We have a better chance of winning our group in Poland than the euro has of surviving in its present form.
The currency may survive but not as it is at the moment. The total failure of the huge Spanish bank bailout changes the game because it signals the end of the easy options for Germany which must face up to how much it will cost to hold the euro together.
It is important to appreciate that this is not a fire drill. You know the way we Irish are with fire alarms? We pretend that someone must be messing about as the alarm couldn’t possibly suggest that there is anything to worry about, could it? We don’t have to evacuate the building because it must be just a joke, surely?
This is not a joke. It is deadly serious. According to Reuters yesterday, European finance officials are discussing limiting ATM withdrawals in Greece as well as introducing capital controls in the event that the Greeks vote this weekend for parties that want to tear up the bailout agreements.
We now have Spanish and Italian bond yields soaring, despite the â‚¬100bn bailout for the Spanish banks.
Remember the Spanish PM Mariano Rajoy, as recently as May 28, insisting: “There will be no Spanish banking rescue.” And what about the European Banking Authority stress tests last year which prompted Spain’s central bank governor to claim that there was no need to inject further capital into Spanish banks? It was all bogus.
No one believes a word that comes out of EU officialdom because they are making it up on the hoof. There is no plan and alarm bells are ringing all over the place and they claim there is no exit.
Up to now, the EU’s strategy has been described ad nauseam as “kicking the can down the road”. The strategy was to try to patch things together and hope that something would turn up. Well this week’s events in Spain reveal that the policy is less akin to kicking a can down the road and more like rolling a snowball down a hill. The more you roll, the more the snowball builds momentum, getting bigger and bigger, heavier and heavier until what was a tiny snowball builds and builds into something enormous and out of control ready to smash into something.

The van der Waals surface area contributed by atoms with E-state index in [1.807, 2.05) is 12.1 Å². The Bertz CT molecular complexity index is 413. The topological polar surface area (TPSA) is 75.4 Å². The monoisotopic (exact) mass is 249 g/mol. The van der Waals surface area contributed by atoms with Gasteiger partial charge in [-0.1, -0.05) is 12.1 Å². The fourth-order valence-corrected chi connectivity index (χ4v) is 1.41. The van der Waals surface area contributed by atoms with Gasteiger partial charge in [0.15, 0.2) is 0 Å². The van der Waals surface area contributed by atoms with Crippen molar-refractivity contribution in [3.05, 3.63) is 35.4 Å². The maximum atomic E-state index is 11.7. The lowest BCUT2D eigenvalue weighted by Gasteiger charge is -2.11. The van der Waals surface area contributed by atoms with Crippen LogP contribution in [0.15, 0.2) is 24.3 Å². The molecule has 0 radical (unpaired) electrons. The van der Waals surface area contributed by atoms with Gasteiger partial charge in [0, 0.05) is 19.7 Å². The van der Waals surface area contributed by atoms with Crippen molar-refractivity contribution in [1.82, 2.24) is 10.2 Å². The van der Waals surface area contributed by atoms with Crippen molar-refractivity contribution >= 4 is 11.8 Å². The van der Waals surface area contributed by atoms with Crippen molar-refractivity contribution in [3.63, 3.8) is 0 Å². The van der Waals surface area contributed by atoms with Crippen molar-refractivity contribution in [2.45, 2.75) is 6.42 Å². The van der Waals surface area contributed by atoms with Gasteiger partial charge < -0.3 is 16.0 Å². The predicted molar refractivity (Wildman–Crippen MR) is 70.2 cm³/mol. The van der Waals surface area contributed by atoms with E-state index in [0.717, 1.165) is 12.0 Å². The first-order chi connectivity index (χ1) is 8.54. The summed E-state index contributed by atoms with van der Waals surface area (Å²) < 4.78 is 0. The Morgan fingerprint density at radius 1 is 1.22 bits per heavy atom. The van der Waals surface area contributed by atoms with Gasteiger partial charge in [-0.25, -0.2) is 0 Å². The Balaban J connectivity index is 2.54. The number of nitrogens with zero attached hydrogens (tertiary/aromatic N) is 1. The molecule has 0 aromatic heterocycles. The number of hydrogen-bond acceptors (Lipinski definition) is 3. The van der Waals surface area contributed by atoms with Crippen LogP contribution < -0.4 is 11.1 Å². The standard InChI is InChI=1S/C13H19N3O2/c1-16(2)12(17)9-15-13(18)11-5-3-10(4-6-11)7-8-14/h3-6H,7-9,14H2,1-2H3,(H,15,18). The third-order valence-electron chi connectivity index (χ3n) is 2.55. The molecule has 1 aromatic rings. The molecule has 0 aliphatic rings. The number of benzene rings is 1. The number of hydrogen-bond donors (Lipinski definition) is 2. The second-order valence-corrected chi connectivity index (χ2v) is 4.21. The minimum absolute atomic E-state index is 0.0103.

The key is the decision of Germany. Is it about to put itself in a huge hole for the rest of the eurozone? Could Merkel sell a deal to the German people which risks infusions of German cash for generations to countries such as Spain, Ireland and Italy, not to mention Greece?
If Germany decides to pull the plug, where does it leave us? Would we go it on our own? Or would we join a weaker euro bloc with Spain and Italy? Or would we opt for a new punt nestling in the shadow of sterling?
If you believe that the euro is 100pc secure, then you should stop reading now. However, if you think that there is a chance that the euro will, under the pressure of defaults and economic stagnation of the periphery, have to be changed, then stay with us.
The epicentre of the crisis is Germany, not the periphery, because Germany is the only country that will or can save the project. It is easy to say that Germany has profited from the euro and therefore it should pay the price now in transfers to the south and the west. But let’s think about things from a German point of view.